On a global scale, 87 percent of the world’s visually impaired live in developing nations and a full 18 percent live in Africa. For the East African nation of Kenya, this means that almost seven percent of its rural population is blind in at least one eye and another two to five percent will fight with some sort of severe visual impairment. In a nation whose rural constituents account for 73.5 percent of the overall population, such a number is incredibly concerning. Further, the majority of these visual impairments are both preventable and treatable, meaning that these losses of sight are not only widespread, but unnecessary.
In fact, in Kenya, 39 percent of all visual impairments are caused by cataracts alone – a medical condition that has been both preventable and treatable for years. Noting the prevalence of cataracts leads to a crucial understanding: so much of these visual impairments are a direct result of inadequate, inaccessible or non-existent options for eye care in Kenya.
For UHEAL eye care in Kenya, such has been an understanding that has driven their business practices. UHEAL’s primary goal is to work against the preventable loss of sight. It does so by focusing specifically on diabetic retinopathy, which is a complication that induces visual impairments and arises about 20 percent of the time in diabetic individuals – a prevalence rate that is so high that on a global scale it is the fifth leading cause of visual impairments.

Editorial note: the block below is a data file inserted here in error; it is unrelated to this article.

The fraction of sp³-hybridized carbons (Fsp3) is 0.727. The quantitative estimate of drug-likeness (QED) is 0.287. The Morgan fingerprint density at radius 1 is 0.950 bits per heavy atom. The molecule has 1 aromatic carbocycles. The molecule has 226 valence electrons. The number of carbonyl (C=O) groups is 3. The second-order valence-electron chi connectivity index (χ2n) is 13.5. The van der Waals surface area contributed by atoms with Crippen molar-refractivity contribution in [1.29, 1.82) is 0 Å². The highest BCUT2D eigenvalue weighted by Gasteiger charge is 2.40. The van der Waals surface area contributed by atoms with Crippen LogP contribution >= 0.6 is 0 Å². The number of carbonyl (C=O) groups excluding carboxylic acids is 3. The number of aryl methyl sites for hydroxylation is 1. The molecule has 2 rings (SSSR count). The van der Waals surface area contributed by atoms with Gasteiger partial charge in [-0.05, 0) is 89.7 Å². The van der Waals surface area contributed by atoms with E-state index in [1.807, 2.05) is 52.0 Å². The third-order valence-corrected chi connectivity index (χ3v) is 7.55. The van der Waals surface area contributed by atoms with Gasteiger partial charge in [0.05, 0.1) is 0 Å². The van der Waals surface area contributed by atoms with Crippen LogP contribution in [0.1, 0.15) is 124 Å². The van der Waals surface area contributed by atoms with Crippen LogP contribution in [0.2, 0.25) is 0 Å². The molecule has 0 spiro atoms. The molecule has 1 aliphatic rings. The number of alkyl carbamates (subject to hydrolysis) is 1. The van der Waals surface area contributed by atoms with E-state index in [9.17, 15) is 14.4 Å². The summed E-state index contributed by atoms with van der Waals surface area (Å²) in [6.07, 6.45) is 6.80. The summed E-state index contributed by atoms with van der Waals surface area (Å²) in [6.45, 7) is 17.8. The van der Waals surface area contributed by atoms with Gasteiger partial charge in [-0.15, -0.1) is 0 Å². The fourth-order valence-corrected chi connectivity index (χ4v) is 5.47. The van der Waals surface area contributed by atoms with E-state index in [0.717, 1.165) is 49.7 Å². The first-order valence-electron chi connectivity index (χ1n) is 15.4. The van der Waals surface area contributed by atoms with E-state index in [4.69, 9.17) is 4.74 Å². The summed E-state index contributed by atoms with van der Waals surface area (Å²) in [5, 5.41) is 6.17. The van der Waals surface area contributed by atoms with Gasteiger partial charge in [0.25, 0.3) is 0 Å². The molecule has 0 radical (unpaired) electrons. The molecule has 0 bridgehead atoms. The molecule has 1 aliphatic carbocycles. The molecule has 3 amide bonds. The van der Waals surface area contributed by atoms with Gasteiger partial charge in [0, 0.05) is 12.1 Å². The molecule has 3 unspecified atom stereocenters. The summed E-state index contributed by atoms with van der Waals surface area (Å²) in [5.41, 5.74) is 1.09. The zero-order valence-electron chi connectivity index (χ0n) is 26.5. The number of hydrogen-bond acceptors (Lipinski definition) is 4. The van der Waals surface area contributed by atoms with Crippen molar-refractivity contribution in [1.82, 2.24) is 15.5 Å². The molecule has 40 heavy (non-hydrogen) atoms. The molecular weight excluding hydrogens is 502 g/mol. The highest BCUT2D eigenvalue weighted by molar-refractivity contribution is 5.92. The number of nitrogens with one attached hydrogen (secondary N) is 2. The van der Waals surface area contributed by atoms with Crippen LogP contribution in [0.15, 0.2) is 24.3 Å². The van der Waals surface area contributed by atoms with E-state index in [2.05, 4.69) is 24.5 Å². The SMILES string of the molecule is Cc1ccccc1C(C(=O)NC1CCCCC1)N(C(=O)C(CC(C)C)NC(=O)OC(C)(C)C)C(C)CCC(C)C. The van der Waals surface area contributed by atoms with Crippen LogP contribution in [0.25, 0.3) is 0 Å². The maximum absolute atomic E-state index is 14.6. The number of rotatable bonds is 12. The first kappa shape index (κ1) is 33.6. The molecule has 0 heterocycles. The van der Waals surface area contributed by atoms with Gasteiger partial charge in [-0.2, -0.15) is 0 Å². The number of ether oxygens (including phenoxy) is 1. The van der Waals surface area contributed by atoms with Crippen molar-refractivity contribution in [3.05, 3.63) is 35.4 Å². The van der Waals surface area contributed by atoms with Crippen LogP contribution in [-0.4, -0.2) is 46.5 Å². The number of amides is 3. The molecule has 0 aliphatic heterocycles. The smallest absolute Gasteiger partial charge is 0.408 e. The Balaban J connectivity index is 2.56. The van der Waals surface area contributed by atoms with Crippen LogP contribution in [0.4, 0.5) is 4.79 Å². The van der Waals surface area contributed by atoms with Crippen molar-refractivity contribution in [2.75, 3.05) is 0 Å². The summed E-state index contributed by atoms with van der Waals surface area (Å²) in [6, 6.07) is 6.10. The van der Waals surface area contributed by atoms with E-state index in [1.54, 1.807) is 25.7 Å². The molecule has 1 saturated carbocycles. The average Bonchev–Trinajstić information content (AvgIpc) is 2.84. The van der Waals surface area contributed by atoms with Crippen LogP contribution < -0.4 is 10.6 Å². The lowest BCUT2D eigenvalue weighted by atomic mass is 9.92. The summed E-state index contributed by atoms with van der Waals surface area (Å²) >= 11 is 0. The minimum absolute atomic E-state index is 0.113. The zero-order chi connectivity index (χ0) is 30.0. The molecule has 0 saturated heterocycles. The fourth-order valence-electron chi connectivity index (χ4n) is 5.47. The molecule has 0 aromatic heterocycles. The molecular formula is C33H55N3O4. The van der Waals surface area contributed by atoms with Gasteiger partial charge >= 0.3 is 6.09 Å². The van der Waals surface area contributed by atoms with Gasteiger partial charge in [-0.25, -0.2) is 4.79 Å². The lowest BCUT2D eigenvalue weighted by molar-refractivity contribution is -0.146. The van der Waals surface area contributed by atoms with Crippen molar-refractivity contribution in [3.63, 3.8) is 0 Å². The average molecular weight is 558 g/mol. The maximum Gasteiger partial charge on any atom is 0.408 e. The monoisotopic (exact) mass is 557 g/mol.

Diabetic retinopathy is also treatable if it is noted early enough, so UHEAL focuses on screening and then treating rural Kenyans. Though its facilities are based in Nairobi, UHEAL has travelling units that traverse the nation, offering eye examinations, laser treatments and follow-up care. It also works to raise awareness about the specific condition of diabetic retinopathy by educating and training local health workers and diabetic support groups. To date, the organization has provided more than 16,000 individuals with eye-care services.
Considering the current predictions that the number of visual impairments will triple globally by the year 2050 as the world’s population ages, improving eye care will not only be important, but necessary. Seeing as a large portion of visual impairments arise from treatable issues – like cataracts and diabetic retinopathy – it becomes even more essential to improve eye care. In a world as technologically advanced as this current one, addressing treatable visual impairments should be a given. Nobody should suffer from sight loss if it ultimately could have been not only prevented, but treated.
– Kailee Nardi